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iOS 10 tutorial: how to quickly rename folders using 3D Touch

Published on 21 June 16
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Today, we're going to show you how to easily rename folders in iOS 10 using 3D Touch. At the same time, we'll demonstrate a cool new feature that Apple has baked in iOS 10, namely the ability to glance at the notifications launched by the apps in a particular folder.

Last year when Apple launched the iPhone 6s and iPhone 6s Plus, the highlight feature was called 3D Touch, a pressure-sensitive system that allows for a new dimension of user input. Interesting as the feature was in iOS 9, we've always had the feeling that even more can be done. Sure, it's up to developers to offer support for 3D Touch inside their apps, and we've seen some very useful 3D Touch implementations from developers big and small, but it's Apple's job to better integrate 3D Touch with the operating system.

As it turns out, the iOS 10 developer beta comes puts further emphasis on 3D Touch throughout the OS. In this piece, we're going to demonstrate a couple of them, so let's get to it!

Note that this iOS 10 feature only works on the Apple iPhone 6s and iPhone 6s Plus as earlier models don't have 3D Touch.

Step 1: Choose the folder that you want to rename. Alternatively, choose a folder containing apps with missed notifications.

iOS 10 tutorial: how to quickly rename folders using 3D Touch - Image 1
Step 2: Gently press the folder that you've selected
iOS 10 tutorial: how to quickly rename folders using 3D Touch - Image 2
Step 3: A convenient contextual menu shows up. Here, iOS 10 will list a notification breakdown by app.
iOS 10 tutorial: how to quickly rename folders using 3D Touch - Image 3
Step 4: At the bottom of the contextual menu, there's a button called 'Rename'. Tap it, then choose a new name for your folder.
iOS 10 tutorial: how to quickly rename folders using 3D Touch - Image 4
Step 5: Press 'Done' in the bottom right corner of the screen.
iOS 10 tutorial: how to quickly rename folders using 3D Touch - Image 5
That's all to it! Certainly not a revolutionary new feature, but a clever use of the pressure-monitoring 3D Touch nonetheless.








Today, we're going to show you how to easily rename folders in iOS 10 using 3D Touch. At the same time, we'll demonstrate a cool new feature that Apple has baked in iOS 10, namely the ability to glance at the notifications launched by the apps in a particular folder.

Last year when Apple launched the iPhone 6s and iPhone 6s Plus, the highlight feature was called 3D Touch, a pressure-sensitive system that allows for a new dimension of user input. Interesting as the feature was in iOS 9, we've always had the feeling that even more can be done. Sure, it's up to developers to offer support for 3D Touch inside their apps, and we've seen some very useful 3D Touch implementations from developers big and small, but it's Apple's job to better integrate 3D Touch with the operating system.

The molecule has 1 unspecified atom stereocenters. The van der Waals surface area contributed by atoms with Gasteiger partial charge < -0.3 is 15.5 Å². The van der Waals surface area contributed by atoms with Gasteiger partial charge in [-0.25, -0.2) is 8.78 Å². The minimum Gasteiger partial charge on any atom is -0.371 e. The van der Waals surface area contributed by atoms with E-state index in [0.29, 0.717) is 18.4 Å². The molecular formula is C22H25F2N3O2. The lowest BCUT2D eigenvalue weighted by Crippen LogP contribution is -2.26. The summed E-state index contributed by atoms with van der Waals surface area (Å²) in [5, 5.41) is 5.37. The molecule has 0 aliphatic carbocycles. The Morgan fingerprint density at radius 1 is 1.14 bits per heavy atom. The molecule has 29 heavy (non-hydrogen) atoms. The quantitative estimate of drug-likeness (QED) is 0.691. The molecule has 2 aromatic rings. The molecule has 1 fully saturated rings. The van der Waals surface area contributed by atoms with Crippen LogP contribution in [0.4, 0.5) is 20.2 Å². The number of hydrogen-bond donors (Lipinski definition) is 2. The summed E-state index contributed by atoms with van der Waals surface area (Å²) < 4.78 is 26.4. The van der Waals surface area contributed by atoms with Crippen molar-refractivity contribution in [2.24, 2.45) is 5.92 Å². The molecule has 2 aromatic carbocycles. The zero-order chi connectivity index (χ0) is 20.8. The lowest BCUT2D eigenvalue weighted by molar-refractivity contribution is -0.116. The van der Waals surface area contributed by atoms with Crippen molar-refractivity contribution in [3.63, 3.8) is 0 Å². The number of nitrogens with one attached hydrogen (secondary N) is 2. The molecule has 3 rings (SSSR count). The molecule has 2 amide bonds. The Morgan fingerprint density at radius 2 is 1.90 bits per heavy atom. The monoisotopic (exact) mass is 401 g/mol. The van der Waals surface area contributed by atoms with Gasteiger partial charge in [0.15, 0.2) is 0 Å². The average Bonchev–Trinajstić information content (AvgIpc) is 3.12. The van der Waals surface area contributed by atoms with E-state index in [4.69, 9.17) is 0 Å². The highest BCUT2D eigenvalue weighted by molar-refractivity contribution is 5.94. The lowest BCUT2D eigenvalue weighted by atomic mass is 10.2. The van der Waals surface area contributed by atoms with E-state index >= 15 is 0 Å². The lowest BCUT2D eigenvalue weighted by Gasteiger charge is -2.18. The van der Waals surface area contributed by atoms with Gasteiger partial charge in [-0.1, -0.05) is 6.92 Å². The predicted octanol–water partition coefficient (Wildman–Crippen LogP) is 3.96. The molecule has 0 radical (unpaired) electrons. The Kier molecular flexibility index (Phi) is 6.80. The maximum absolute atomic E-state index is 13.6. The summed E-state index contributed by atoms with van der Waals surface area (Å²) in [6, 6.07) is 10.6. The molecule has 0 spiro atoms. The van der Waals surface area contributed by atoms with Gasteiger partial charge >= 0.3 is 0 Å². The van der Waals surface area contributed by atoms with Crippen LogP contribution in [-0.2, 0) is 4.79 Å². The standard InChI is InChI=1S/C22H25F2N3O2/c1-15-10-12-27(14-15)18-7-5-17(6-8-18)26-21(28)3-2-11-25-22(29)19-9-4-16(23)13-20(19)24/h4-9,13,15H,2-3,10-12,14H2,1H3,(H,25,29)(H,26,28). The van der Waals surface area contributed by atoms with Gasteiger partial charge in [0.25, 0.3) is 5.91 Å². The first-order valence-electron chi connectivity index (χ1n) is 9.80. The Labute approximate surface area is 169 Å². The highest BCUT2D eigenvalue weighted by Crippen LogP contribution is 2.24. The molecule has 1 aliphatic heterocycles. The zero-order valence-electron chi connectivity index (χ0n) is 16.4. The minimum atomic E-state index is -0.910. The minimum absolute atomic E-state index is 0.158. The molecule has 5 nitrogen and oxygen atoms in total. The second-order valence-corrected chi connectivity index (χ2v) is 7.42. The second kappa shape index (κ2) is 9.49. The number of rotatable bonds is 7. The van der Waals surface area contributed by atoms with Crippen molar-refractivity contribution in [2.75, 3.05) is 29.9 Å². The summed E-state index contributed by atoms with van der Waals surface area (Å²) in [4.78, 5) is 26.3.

As it turns out, the iOS 10 developer beta comes puts further emphasis on 3D Touch throughout the OS. In this piece, we're going to demonstrate a couple of them, so let's get to it!

Note that this iOS 10 feature only works on the Apple iPhone 6s and iPhone 6s Plus as earlier models don't have 3D Touch.

Step 1: Choose the folder that you want to rename. Alternatively, choose a folder containing apps with missed notifications.

iOS 10 tutorial: how to quickly rename folders using 3D Touch - Image 1

Step 2: Gently press the folder that you've selected

iOS 10 tutorial: how to quickly rename folders using 3D Touch - Image 2

Step 3: A convenient contextual menu shows up. Here, iOS 10 will list a notification breakdown by app.

iOS 10 tutorial: how to quickly rename folders using 3D Touch - Image 3

Step 4: At the bottom of the contextual menu, there's a button called 'Rename'. Tap it, then choose a new name for your folder.

iOS 10 tutorial: how to quickly rename folders using 3D Touch - Image 4

Step 5: Press 'Done' in the bottom right corner of the screen.

iOS 10 tutorial: how to quickly rename folders using 3D Touch - Image 5

That's all to it! Certainly not a revolutionary new feature, but a clever use of the pressure-monitoring 3D Touch nonetheless.

This blog is listed under Development & Implementations and Operating Systems Community

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